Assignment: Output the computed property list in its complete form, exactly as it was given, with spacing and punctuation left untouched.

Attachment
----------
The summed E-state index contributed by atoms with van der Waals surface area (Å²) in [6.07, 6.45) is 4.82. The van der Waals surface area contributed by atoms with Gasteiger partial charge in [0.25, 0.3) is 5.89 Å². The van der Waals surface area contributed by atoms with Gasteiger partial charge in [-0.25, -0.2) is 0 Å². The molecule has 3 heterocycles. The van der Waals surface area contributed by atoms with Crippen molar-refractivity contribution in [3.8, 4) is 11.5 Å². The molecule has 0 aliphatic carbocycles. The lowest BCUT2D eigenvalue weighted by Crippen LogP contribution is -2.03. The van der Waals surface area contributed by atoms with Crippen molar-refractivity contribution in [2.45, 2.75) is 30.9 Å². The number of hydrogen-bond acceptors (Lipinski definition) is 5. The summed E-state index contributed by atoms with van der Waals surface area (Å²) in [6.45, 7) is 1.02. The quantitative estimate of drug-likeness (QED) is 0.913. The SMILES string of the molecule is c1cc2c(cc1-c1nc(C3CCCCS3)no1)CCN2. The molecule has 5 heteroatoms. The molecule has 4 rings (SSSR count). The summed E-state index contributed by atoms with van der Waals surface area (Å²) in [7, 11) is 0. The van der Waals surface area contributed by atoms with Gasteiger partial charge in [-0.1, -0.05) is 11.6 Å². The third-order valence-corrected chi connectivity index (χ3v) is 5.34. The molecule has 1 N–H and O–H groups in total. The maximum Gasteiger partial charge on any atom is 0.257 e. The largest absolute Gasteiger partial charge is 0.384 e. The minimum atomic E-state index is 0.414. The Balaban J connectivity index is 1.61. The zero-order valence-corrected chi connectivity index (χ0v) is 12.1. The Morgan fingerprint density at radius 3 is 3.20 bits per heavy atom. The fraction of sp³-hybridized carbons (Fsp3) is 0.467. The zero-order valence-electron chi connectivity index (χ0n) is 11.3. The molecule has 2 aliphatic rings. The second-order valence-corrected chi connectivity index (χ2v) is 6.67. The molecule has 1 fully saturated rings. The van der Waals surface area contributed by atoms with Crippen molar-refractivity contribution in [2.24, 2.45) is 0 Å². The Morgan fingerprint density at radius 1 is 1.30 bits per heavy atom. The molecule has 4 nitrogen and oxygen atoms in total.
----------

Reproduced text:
The summed E-state index contributed by atoms with van der Waals surface area (Å²) in [6.07, 6.45) is 4.82. The van der Waals surface area contributed by atoms with Gasteiger partial charge in [0.25, 0.3) is 5.89 Å². The van der Waals surface area contributed by atoms with Gasteiger partial charge in [-0.25, -0.2) is 0 Å². The molecule has 3 heterocycles. The van der Waals surface area contributed by atoms with Crippen molar-refractivity contribution in [3.8, 4) is 11.5 Å². The molecule has 0 aliphatic carbocycles. The lowest BCUT2D eigenvalue weighted by Crippen LogP contribution is -2.03. The van der Waals surface area contributed by atoms with Crippen molar-refractivity contribution in [2.45, 2.75) is 30.9 Å². The number of hydrogen-bond acceptors (Lipinski definition) is 5. The summed E-state index contributed by atoms with van der Waals surface area (Å²) in [6.45, 7) is 1.02. The quantitative estimate of drug-likeness (QED) is 0.913. The SMILES string of the molecule is c1cc2c(cc1-c1nc(C3CCCCS3)no1)CCN2. The molecule has 5 heteroatoms. The molecule has 4 rings (SSSR count). The summed E-state index contributed by atoms with van der Waals surface area (Å²) in [7, 11) is 0. The van der Waals surface area contributed by atoms with Gasteiger partial charge in [-0.1, -0.05) is 11.6 Å². The third-order valence-corrected chi connectivity index (χ3v) is 5.34. The molecule has 1 N–H and O–H groups in total. The maximum Gasteiger partial charge on any atom is 0.257 e. The largest absolute Gasteiger partial charge is 0.384 e. The minimum atomic E-state index is 0.414. The Balaban J connectivity index is 1.61. The zero-order valence-corrected chi connectivity index (χ0v) is 12.1. The Morgan fingerprint density at radius 3 is 3.20 bits per heavy atom. The fraction of sp³-hybridized carbons (Fsp3) is 0.467. The zero-order valence-electron chi connectivity index (χ0n) is 11.3. The molecule has 2 aliphatic rings. The second-order valence-corrected chi connectivity index (χ2v) is 6.67. The molecule has 1 fully saturated rings. The van der Waals surface area contributed by atoms with Crippen molar-refractivity contribution in [2.24, 2.45) is 0 Å². The Morgan fingerprint density at radius 1 is 1.30 bits per heavy atom. The molecule has 4 nitrogen and oxygen atoms in total.